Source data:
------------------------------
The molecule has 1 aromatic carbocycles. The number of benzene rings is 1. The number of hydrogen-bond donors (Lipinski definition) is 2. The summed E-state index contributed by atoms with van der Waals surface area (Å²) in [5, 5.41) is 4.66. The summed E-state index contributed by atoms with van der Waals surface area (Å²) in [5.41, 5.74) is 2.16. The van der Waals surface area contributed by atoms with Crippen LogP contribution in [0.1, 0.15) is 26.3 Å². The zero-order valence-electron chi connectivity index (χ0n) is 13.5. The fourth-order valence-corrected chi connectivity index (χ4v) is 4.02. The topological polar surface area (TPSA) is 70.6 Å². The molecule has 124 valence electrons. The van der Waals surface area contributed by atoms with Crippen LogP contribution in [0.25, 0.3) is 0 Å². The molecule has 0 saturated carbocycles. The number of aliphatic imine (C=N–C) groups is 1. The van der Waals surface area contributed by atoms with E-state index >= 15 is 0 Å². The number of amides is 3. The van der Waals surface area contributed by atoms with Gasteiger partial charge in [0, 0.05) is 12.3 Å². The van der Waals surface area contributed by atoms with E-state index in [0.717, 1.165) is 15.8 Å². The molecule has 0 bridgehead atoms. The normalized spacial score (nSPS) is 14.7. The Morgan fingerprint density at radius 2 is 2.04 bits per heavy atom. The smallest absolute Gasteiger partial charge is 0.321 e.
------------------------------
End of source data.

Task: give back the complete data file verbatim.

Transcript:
The molecule has 1 aromatic carbocycles. The number of benzene rings is 1. The number of hydrogen-bond donors (Lipinski definition) is 2. The summed E-state index contributed by atoms with van der Waals surface area (Å²) in [5, 5.41) is 4.66. The summed E-state index contributed by atoms with van der Waals surface area (Å²) in [5.41, 5.74) is 2.16. The van der Waals surface area contributed by atoms with Crippen LogP contribution in [0.1, 0.15) is 26.3 Å². The zero-order valence-electron chi connectivity index (χ0n) is 13.5. The fourth-order valence-corrected chi connectivity index (χ4v) is 4.02. The topological polar surface area (TPSA) is 70.6 Å². The molecule has 124 valence electrons. The van der Waals surface area contributed by atoms with Crippen LogP contribution in [0.25, 0.3) is 0 Å². The molecule has 0 saturated carbocycles. The number of aliphatic imine (C=N–C) groups is 1. The van der Waals surface area contributed by atoms with E-state index >= 15 is 0 Å². The number of amides is 3. The van der Waals surface area contributed by atoms with Gasteiger partial charge in [0, 0.05) is 12.3 Å². The van der Waals surface area contributed by atoms with E-state index in [0.717, 1.165) is 15.8 Å². The molecule has 0 bridgehead atoms. The normalized spacial score (nSPS) is 14.7. The Morgan fingerprint density at radius 2 is 2.04 bits per heavy atom. The smallest absolute Gasteiger partial charge is 0.321 e.